Wednesday, May 26, 2004
However, to hear the address itself, I realized that a lot of the stuff I found to be familiar, if not a bit boring, is actually news to a lot of average Americans. Twelve Iraqi ministries under local control? I've read it before, but I doubt most people have any clue on it.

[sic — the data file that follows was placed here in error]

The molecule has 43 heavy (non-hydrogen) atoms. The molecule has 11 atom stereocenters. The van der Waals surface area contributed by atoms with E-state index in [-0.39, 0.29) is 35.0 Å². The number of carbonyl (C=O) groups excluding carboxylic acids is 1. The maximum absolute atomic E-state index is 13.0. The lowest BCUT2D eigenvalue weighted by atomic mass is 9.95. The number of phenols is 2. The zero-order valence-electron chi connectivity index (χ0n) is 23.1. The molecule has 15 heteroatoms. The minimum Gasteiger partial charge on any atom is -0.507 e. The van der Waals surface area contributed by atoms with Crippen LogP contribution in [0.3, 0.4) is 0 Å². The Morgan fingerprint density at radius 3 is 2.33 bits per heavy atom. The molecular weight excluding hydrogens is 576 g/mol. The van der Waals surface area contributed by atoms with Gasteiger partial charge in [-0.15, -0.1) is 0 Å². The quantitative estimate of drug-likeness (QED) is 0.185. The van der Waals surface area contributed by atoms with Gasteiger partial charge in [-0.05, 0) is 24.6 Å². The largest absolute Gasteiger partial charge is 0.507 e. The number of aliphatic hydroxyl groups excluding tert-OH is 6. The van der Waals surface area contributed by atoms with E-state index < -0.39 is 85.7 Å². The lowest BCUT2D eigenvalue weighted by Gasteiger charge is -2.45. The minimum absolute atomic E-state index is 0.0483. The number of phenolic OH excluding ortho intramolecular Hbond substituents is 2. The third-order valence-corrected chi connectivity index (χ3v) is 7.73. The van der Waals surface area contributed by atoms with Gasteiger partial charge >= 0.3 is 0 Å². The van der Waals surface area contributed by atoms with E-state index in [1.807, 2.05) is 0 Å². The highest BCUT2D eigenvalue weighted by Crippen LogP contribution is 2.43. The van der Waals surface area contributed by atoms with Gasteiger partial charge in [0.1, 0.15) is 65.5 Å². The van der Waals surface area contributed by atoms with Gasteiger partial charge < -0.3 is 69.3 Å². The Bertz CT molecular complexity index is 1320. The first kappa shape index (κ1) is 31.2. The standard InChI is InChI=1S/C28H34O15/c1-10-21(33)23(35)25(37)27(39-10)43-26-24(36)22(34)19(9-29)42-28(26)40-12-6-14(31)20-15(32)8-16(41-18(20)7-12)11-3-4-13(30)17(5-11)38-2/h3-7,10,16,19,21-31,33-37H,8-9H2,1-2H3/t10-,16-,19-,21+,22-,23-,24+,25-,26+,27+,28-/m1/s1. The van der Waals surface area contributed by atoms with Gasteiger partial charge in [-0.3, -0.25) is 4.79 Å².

That is the importance of the speech: to spell out what the news media haven't reported on the progress in Iraq, thereby increasing confidence that the administration's plan in Iraq is working and will continue to work. There were no major changes in direction, but the fact that a direction is being given is a welcome counterattack to the image of a rudderless administration in Iraq. I would've favoured a larger troop deployment, though politically I see the problem of trying to square that the sovereignty plan.Tellingly, though, when the goal is to bypass the media fog, the media will get in the way. No major US network, as far as I know, carried the broadcast. (I taped mine on CBC Newsworld, of all places, although I skipped their commentary.) Unlike, of course, last month's press conference, which consisted of a lot of reporters throwing in sound bites on quagmires and 9/11 coverups (does anyone still remember the 9/11 Commission?).